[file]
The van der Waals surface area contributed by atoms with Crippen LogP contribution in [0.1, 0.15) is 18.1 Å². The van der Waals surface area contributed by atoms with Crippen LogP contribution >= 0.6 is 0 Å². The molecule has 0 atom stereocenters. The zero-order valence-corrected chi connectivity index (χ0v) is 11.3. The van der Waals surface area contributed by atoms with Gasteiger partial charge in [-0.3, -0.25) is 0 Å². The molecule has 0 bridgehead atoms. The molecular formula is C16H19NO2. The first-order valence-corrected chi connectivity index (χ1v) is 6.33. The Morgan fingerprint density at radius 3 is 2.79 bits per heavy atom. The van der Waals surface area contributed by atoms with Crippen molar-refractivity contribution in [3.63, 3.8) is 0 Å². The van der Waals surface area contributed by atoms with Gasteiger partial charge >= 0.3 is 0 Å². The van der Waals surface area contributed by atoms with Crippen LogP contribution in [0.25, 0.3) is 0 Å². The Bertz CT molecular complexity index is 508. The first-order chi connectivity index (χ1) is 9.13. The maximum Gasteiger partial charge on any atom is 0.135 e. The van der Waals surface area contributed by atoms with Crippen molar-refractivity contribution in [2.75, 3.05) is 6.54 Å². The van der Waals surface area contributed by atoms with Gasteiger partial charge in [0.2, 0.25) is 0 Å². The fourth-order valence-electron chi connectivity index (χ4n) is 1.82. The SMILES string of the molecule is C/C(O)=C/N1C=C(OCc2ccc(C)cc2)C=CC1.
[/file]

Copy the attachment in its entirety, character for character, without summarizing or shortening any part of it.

The van der Waals surface area contributed by atoms with Crippen LogP contribution in [0.1, 0.15) is 18.1 Å². The van der Waals surface area contributed by atoms with Crippen LogP contribution >= 0.6 is 0 Å². The molecule has 0 atom stereocenters. The zero-order valence-corrected chi connectivity index (χ0v) is 11.3. The van der Waals surface area contributed by atoms with Gasteiger partial charge in [-0.3, -0.25) is 0 Å². The molecule has 0 bridgehead atoms. The molecular formula is C16H19NO2. The first-order valence-corrected chi connectivity index (χ1v) is 6.33. The Morgan fingerprint density at radius 3 is 2.79 bits per heavy atom. The van der Waals surface area contributed by atoms with Crippen molar-refractivity contribution in [3.63, 3.8) is 0 Å². The van der Waals surface area contributed by atoms with Gasteiger partial charge >= 0.3 is 0 Å². The van der Waals surface area contributed by atoms with Crippen LogP contribution in [0.25, 0.3) is 0 Å². The Bertz CT molecular complexity index is 508. The first-order chi connectivity index (χ1) is 9.13. The maximum Gasteiger partial charge on any atom is 0.135 e. The van der Waals surface area contributed by atoms with Crippen molar-refractivity contribution in [2.75, 3.05) is 6.54 Å². The van der Waals surface area contributed by atoms with Gasteiger partial charge in [0.2, 0.25) is 0 Å². The fourth-order valence-electron chi connectivity index (χ4n) is 1.82. The SMILES string of the molecule is C/C(O)=C/N1C=C(OCc2ccc(C)cc2)C=CC1.